There is a male Calliope hummingbird, our smallest North American hummer, visiting a feeder in Manchester, N.H. The Calliope live in the hills and mountains of the west and normally migrate to Mexico.
Occasionally a few migrate east, more often to more southern states. A few have reached Massachusetts in the past, but this is the first record for New Hampshire. Despite the cold weather, this bird has been returning to a couple of feeders that are still maintained in a yard near the Londonderry border. To survive our cold nights, hummingbirds use torpor, which is a slowing down of their heart rate and their metabolism to conserve energy. Let’s hope this little guy continues to do well.
The cold weather does keep the all the birds coming to our feeders. So many customers are commenting on how much seed the birds are going through. Of course, the squirrels and other creatures are also eating their share, but this becomes less of a problem as people learn to use effective baffles to keep squirrels and other at bay. Other folks are moving to more of the effective squirrel-proof feeders, like the Squirrel Buster series of feeders, which finally outwit most of the squirrels.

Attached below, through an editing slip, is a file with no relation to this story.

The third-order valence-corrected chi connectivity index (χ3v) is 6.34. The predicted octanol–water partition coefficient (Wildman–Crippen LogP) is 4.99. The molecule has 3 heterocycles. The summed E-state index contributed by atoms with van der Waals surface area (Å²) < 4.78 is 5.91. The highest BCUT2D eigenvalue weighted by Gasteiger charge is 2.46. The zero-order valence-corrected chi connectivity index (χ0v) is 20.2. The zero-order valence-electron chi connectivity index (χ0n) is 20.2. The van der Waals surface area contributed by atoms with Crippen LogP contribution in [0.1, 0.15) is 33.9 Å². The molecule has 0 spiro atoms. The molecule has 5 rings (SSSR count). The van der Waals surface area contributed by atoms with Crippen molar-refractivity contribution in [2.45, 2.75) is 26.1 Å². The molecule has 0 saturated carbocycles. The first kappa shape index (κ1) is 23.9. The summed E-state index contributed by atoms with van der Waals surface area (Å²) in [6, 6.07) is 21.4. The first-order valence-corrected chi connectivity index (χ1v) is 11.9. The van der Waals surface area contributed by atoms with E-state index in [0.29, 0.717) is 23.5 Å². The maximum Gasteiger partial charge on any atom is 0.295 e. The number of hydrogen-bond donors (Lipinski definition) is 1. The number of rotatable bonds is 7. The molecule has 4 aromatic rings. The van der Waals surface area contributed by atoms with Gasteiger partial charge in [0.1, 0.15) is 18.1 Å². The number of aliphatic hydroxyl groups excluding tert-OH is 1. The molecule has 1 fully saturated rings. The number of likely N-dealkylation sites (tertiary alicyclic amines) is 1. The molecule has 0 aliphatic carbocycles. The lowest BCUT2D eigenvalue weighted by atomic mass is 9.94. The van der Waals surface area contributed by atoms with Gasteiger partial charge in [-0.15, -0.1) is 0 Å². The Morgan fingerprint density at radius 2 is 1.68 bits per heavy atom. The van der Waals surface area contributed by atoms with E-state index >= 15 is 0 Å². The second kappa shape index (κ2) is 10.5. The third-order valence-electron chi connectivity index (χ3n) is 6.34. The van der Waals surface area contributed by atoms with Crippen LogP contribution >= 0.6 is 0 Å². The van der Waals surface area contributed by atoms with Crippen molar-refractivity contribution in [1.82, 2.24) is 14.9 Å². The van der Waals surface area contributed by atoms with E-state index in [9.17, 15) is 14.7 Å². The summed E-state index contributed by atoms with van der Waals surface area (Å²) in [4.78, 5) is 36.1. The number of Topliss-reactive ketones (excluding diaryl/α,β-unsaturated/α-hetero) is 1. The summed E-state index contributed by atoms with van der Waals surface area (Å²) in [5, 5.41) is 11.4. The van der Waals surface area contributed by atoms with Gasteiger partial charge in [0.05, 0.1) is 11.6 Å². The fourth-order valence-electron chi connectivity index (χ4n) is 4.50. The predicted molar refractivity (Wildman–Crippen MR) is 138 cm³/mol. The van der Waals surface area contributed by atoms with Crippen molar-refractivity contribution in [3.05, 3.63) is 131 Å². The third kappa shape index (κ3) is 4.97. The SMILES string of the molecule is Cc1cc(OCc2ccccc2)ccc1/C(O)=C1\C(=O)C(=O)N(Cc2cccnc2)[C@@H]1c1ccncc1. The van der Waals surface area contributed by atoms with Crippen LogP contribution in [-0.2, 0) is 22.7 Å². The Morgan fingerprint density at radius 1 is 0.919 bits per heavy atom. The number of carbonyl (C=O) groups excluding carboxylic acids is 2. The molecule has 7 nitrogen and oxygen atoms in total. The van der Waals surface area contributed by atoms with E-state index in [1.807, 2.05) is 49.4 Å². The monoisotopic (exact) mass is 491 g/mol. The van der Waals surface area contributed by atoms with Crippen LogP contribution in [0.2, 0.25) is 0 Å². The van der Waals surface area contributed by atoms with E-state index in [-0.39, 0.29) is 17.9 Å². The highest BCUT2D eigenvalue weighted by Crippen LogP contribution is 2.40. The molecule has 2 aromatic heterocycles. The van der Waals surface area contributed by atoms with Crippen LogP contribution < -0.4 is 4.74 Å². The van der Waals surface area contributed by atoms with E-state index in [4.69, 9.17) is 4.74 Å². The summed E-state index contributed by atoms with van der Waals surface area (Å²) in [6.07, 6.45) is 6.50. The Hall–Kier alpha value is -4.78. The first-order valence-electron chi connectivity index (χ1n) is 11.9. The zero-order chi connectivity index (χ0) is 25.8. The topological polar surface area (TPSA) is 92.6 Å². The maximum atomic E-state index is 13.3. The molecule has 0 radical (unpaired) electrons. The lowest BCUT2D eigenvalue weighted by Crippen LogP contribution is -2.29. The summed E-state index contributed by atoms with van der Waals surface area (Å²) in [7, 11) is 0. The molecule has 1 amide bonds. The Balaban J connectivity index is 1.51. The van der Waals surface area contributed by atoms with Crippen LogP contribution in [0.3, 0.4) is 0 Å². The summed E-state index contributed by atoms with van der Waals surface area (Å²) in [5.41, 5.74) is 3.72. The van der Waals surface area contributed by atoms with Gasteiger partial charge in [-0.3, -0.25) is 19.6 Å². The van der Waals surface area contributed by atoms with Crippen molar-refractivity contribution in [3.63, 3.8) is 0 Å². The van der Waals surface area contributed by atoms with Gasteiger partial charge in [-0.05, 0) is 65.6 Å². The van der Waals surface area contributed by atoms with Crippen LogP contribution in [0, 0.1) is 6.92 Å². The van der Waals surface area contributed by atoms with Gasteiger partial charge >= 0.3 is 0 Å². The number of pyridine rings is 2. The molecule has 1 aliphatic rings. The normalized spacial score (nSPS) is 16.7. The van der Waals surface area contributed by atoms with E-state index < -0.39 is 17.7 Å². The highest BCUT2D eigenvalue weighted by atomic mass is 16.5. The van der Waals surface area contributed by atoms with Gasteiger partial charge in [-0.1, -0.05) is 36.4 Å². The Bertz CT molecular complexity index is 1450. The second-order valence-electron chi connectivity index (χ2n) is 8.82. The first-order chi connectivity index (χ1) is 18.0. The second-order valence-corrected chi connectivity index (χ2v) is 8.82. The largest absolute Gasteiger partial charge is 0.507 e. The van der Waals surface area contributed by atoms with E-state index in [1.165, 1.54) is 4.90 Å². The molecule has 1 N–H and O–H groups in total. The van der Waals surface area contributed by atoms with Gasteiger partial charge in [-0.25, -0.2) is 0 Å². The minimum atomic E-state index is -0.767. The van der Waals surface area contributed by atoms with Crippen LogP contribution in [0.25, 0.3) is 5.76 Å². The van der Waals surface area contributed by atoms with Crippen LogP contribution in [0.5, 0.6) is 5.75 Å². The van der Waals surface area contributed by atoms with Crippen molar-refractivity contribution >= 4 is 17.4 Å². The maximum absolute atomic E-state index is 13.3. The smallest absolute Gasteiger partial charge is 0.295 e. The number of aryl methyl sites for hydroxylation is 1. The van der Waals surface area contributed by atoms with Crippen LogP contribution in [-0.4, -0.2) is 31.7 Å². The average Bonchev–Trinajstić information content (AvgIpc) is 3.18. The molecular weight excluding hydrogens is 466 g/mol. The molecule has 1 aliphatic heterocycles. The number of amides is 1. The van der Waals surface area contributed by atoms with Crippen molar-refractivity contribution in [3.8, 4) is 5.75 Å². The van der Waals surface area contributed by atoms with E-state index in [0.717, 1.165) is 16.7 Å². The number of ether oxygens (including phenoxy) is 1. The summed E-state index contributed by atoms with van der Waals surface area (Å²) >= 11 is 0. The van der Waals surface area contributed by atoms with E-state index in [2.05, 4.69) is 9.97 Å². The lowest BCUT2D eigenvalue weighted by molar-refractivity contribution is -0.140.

Then there are the nuisance birds. In early spring to early fall, the number two complaint, after squirrels, is always the grackles. Those long-tailed, black iridescent birds come in flocks and eat everything that you put out. Thankfully, these birds have moved south for the winter. Moving up to the number two position of nuisance birds now is the house sparrow, or English sparrow if you care to remember from whence they came. They are not even a true sparrow but a member of the weaver finch family. These birds were introduced to America in the 1800s and have proliferated such that they seem to be in every manmade dwelling and bird house in the country. And coming to most every bird feeder, or so it seems.